When one is so intent to building a blogging career (however far as one would consider blogging a "career") on nitpicking, it's only inevitable that this practice is going to get one burned.
Especially when one isn't terribly bright.
Such is the case for Audrey of Enormous Thriving Plants, whose efforts at nit-picking recently resulted in what is going to be a very humilating experience for her.
It isn't her first tragic experience trying to argue over Canadian political science.
In an earlier attempt at nitpicking, Audrey objected to the notion that Canadians vote for their Prime Minister. Instead, Audrey decided to argue the matter from the perspective of a 19th century-era political theory that allowed Canadians to elect Members of Parliament, then the Governor General to select the Prime Minister according to their unencumbered judgement.
Audrey's argument overlooked more than a century of Constitutional convention which has clearly impressed upon the office of the Governor General that whichever party wins a plurality in an election is expected to be designated as the government.
(A clear exception was the King-Byng affair, wherein William Lyon MacKenzie King, having failed to win such a plurality, approached the Governor General before a government was appointed with a temporarily-workable coalition with the Progressive Party. It helped that Mackenzie King declined to resign as Prime Minister following the election.)
Audrey failed to recognize the statement as one that was simultaneously positive -- reflecting the effect that an individual's vote has on the selection of the government through their effect on the formation of Parliamentary caucus -- and also normative -- reflecting the understanding Canadians have about this process when they cast their vote.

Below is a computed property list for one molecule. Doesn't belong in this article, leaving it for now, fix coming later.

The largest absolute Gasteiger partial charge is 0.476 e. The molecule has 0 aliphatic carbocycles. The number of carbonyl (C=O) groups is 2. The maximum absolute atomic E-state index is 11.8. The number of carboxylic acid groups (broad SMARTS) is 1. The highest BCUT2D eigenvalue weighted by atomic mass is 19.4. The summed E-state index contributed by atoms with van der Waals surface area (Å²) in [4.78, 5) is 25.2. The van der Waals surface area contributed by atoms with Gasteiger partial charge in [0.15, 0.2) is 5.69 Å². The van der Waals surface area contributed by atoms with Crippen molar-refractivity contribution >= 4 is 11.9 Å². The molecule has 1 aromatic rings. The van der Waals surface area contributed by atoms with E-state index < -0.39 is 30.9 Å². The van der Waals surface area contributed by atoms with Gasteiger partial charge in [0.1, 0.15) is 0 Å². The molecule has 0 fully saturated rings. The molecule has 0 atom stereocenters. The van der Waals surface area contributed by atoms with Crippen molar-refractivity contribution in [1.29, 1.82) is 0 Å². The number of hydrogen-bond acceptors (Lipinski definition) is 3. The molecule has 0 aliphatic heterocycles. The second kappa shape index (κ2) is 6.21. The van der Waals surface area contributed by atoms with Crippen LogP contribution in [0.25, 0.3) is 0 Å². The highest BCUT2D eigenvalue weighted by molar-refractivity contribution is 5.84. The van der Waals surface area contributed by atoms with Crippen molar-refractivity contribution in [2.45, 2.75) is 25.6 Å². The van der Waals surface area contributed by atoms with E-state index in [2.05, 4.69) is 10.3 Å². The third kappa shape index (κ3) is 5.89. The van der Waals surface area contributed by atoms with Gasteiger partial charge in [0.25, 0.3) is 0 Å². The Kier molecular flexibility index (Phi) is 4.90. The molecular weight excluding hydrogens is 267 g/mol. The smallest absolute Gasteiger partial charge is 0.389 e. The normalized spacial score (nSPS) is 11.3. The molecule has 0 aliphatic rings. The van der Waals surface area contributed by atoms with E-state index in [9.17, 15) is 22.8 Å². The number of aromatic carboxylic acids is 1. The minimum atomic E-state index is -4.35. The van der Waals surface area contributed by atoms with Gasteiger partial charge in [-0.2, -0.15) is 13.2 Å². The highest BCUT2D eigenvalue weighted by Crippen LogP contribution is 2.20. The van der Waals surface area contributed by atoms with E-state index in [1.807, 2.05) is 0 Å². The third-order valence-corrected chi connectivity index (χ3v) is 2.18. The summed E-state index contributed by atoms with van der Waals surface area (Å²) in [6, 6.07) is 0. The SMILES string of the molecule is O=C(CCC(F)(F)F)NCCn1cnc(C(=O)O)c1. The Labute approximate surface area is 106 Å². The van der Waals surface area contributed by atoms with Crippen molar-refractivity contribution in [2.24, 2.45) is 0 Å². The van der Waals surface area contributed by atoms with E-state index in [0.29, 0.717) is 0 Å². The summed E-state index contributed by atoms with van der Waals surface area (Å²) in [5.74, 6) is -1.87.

Audrey failed to recognize that, however indirectly, Canadians do get to elect their Prime Minister -- unless one is living in the 19th century.
Recent attempts at nitpicking, however, have revealed that Audrey very much is living in the 19th century -- although living in it as if she knows nothing about what actually happened at that time.
Audrey's ill-conceived attempt at nitpicking was based on a number of assertions:
-That Canada is not formally a confederacy.
-That Canada is a decentralized constitutional monarchy.
One of these statements is actually true in the sense that Audrey asserts.
Oddly enough, it's the one concerning an argument that was never in place. (A search of the post in question for the word "confederacy" yields interesting results.)
Audrey would, of course, be correct to suggest that Canada is a Constitutional Monarchy. She is actually correct to state that Canada is highly decentralized.
However, Audrey's argument fails on a crucial point: in 1867 the provinces that joined to form the Dominion of Canada -- Eastern Canada (Quebec), Western Canada (Ontario), New Brunswick and Prince Edward Island -- were colonies of an entity that no longer exists. Moreover, the federal state that was established was also a colony.
But this is no longer the case.
The British Empire has long been dismantled. Canada attained full sovereignty over a period of 115 years. Among the key milestones were the Balfour Declaration of 1926, the Citizenship Act (1946), and the re-patriation of the Constitution in 1982.
If Canadian Confederation -- the agreement under which the country was established -- were dissolved, sovereignty could not be retained by a federal government that would cease to exist. Furthermore, there is no British Empire to recover sovereignty that was conclusively ceded in 1982.
The only political entities to which full sovereignty could revert under such conditions is to each province. (The Territories are a much more arguable point.)
As a result, a Canadian state that is not a Confederacy by nature of its creation has effectively become a Confederacy by nature of its function, and as a consequence of historical circumstance.
Unless, of course, Audrey would like to argue that the federal government has the power to unilaterally re-draw the boundaries of each province and force them to unify with a foreign country.
Which would make the idea of Audrey as Intergovernmental Affairs Minister an intriguing prospect:
"Guess what, provinces? You're our bitches. That's right."